I used a CGM to monitor my blood sugar

I’ve been wearing a continuous glucose monitor for a few months. It’s a sensor on the back of my upper arm that I scan with my phone using an app that analyzes data.

I enter what I eat and when.

I was curious about how glucose affected me. Apparently people can’t tell when their glucose is too high, unlike when it’s too low. And with so many people being prediabetic or diabetic, I wanted personal information.

Things I’ve learned:

It’s all about carbs/sugars/starches — whatever you call it, it’s converted to glucose.

Warm roasted potatoes make my glucose spike high. Cold potatoes not so much, and I presume that other starchy foods like cold rice or pasta salads would be the same. Better cold than hot.

(Another benefit: I understand many grains and starchy veggies, when served cold, create resistant starch, which feeds gut bacteria.)

Half a serving of warm potatoes doesn’t spike it nearly as much. Same with a banana. Half is better — you still get some carbs but keep glucose levels down.

I’ve read that not everyone responds the same. Some people may be able to eat warm potatoes and not have their glucose spike as high as mine did.

I haven’t tested popcorn yet and am curious.

You want your glucose to come back to baseline within 2-3 hours after eating.

One staple of my diet, at least in summer, is a large salad of greens, cucumber, bell pepper, tomato, green onions, black olives, capers, walnuts, and sprouts, with half a filet of wild salmon or some chicken sprinkled across the top, drenched in a balsamic vinaigrette I make with olive oil.

It does not budge my blood sugar.

My reading on a really good day

Walking or otherwise exercising after eating lowers glucose because you’re burning it as energy, especially if you eat carbs.

You want to keep glucose levels between 70 and 140, with your daily average below 105.

Fasting glucose is measured two hours after waking up and not eating anything. Eating dinner and/or drinking alcohol closer to bedtime raises it. Try to eat your last meal at least 3 hours before bedtime.

That’s a key indicator of future health. Here’s more info on levels, from Levels, another CGM company (that has a wait list).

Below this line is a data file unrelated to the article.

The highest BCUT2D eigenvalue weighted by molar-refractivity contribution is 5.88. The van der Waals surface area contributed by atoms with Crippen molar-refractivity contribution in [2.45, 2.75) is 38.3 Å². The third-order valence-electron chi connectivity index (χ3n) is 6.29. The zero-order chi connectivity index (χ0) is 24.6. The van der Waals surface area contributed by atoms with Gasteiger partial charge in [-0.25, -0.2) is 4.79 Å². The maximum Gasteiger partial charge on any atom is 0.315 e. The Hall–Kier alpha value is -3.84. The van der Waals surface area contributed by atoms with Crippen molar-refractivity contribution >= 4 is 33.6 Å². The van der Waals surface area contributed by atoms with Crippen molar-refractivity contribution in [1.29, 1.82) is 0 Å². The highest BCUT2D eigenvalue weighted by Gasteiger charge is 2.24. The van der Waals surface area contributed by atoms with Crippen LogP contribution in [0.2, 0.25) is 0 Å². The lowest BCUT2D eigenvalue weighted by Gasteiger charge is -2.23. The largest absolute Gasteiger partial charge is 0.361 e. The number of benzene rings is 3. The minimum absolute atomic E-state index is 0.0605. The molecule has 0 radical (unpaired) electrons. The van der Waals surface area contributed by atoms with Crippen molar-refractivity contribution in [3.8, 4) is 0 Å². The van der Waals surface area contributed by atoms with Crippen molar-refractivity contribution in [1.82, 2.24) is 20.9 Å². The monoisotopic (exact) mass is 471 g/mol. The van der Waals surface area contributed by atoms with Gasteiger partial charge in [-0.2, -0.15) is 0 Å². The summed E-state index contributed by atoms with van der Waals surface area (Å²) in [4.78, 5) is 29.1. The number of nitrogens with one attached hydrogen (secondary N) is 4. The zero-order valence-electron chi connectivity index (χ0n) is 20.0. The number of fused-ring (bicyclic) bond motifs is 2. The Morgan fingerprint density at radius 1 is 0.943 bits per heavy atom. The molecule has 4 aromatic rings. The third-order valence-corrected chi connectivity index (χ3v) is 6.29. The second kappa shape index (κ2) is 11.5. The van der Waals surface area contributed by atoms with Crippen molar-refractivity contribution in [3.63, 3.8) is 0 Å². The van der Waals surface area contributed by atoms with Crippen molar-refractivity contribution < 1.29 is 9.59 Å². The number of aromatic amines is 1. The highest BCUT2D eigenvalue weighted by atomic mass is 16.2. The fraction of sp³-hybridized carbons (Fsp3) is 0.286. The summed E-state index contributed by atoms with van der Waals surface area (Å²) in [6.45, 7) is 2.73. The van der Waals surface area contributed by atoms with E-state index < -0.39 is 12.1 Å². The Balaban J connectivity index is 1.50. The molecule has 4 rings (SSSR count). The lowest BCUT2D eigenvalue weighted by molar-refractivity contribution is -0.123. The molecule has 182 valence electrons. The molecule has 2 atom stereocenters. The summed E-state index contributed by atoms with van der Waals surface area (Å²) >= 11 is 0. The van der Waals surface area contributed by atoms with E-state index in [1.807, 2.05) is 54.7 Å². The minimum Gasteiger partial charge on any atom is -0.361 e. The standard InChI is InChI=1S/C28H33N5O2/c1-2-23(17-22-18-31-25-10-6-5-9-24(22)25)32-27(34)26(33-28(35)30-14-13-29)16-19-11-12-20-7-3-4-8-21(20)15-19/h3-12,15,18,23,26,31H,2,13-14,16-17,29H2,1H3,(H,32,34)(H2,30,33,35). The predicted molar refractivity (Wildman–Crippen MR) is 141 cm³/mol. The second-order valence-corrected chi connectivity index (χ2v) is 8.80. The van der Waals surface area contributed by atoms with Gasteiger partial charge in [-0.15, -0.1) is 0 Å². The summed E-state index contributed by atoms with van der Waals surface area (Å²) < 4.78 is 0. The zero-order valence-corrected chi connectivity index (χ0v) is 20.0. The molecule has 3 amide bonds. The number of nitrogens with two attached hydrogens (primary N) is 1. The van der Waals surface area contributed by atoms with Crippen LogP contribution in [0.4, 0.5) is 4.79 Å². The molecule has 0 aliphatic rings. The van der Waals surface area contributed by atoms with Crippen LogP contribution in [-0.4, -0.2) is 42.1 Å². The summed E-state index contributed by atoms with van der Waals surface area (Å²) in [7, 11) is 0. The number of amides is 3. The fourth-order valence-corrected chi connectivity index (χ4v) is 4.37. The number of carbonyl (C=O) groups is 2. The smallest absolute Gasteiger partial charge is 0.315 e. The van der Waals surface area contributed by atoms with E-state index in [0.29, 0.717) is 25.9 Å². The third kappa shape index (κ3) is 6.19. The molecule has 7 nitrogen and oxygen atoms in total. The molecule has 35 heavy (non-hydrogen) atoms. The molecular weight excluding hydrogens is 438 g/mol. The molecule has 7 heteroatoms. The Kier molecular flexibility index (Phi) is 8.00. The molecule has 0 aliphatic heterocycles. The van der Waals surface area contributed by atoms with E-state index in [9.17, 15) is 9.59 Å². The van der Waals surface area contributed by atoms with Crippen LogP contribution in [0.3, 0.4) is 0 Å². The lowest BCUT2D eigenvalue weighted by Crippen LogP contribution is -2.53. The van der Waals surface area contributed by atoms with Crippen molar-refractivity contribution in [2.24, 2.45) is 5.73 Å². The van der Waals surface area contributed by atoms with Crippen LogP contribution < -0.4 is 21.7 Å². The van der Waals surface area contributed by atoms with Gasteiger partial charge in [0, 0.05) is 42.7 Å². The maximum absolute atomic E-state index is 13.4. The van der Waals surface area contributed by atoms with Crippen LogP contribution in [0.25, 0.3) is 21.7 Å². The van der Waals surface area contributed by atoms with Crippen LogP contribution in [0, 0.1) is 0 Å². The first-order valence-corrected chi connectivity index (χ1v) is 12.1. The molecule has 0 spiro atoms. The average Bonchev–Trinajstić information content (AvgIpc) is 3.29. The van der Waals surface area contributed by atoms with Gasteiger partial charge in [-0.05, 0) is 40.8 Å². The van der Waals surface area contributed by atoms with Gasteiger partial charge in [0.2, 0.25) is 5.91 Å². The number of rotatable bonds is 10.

Also, you may understand from this why intermittent fasting (eating within a 4-8 hour window) makes such a difference in health.

If you don’t want to use a CGM device, you can use the finger prick method of obtaining your fasting glucose level two hours after waking. Research shows that a fasting glucose reading of 86 is ideal for health and longevity purposes.

That, and keeping it steady from day to day, are the best and easiest ways to optimize healthy blood sugar levels.

NutriSense is the company I used. I had access to a dietitian for free the first month.

If you want to try it with $25 off your first month, use this: https://nutrisense.io?code=MARYANNR

How Phyllis got off pharmaceuticals

Phyllis was diagnosed with Type 2 diabetes. She also had thyroid issues, high blood pressure, and high cholesterol. At the most, she was taking 12 different pharmaceuticals.

Besides reversing her diabetes (to read that story, start with Part 1 here or read this summary), she got off all her prescription meds.

Getting off medication is a taboo in many people’s minds. Once prescribed a medication, they believe that they have to take it for the rest of their life because their condition is irreversible. They believe that no longer taking a medication would be disobeying a doctor’s orders, and doctors are like God.

Medications can be extremely helpful, even life-saving. Byetta made a major difference for Phyllis. Yet it turned out she only needed it for a while, until her body became healthier and less resistant to insulin.

If you are in doubt about whether you might ever be able to go off a medication, ask your doctor if lifestyle changes can make a difference. Continue reading

Reversing diabetes: Phyllis’ return to health. Part 1.

We’ve all heard the bad news: the percentage of Americans with diabetes has risen sharply since 1990. The CDC says over 12 percent of the adult population is estimated to have diabetes, and more than one-third of adults are now thought to be prediabetic. Two million more people are diagnosed with diabetes every year, and the rate is rising.

I’m talking about Type 2 diabetes (insulin resistance), which 90-95 percent of diabetics have, rather than Type 1 (in which the body no longer produces insulin), diagnosed in just 5 percent of diabetics.

Why is this alarming? Having diabetes increases the risk of serious health issues including heart disease, stroke, blindness, kidney failure, amputation of toes, feet or legs, and early death.

Doctors now know that living a healthier lifestyle (that means watching your diet and exercising) is key to preventing diabetes. Exercise and diet are important. But once full-blown Type 2 diabetes has been diagnosed, can it be reversed?

I’m writing this to tell you it can. This is Part 1 of a four-part series on how Phyllis Lejeune reversed Type 2 diabetes with diet and exercise, and in the process got off twelve prescription medications and lost over 100 pounds.

If you don’t have time to read all these posts, here’s a summary of Phyllis’ hero’s journey back to health.  Continue reading